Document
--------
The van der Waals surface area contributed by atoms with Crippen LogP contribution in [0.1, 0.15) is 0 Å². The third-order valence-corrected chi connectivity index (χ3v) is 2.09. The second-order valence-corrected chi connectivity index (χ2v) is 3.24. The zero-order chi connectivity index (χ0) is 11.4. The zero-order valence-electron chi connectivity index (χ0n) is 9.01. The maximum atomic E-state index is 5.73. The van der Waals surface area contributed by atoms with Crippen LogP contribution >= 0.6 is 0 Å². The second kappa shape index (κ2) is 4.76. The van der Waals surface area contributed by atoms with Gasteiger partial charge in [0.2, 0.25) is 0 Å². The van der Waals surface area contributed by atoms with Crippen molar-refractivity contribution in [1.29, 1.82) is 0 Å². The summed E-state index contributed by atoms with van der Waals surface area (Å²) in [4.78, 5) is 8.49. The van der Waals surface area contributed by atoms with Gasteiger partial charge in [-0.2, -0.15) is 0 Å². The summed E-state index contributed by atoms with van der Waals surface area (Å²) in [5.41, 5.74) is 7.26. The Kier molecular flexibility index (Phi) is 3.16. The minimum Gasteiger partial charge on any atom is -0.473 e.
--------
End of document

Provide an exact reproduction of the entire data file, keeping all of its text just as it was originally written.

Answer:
The van der Waals surface area contributed by atoms with Crippen LogP contribution in [0.1, 0.15) is 0 Å². The third-order valence-corrected chi connectivity index (χ3v) is 2.09. The second-order valence-corrected chi connectivity index (χ2v) is 3.24. The zero-order chi connectivity index (χ0) is 11.4. The zero-order valence-electron chi connectivity index (χ0n) is 9.01. The maximum atomic E-state index is 5.73. The van der Waals surface area contributed by atoms with Crippen LogP contribution >= 0.6 is 0 Å². The second kappa shape index (κ2) is 4.76. The van der Waals surface area contributed by atoms with Gasteiger partial charge in [0.2, 0.25) is 0 Å². The van der Waals surface area contributed by atoms with Crippen molar-refractivity contribution in [1.29, 1.82) is 0 Å². The summed E-state index contributed by atoms with van der Waals surface area (Å²) in [4.78, 5) is 8.49. The van der Waals surface area contributed by atoms with Gasteiger partial charge in [-0.2, -0.15) is 0 Å². The summed E-state index contributed by atoms with van der Waals surface area (Å²) in [5.41, 5.74) is 7.26. The Kier molecular flexibility index (Phi) is 3.16. The minimum Gasteiger partial charge on any atom is -0.473 e.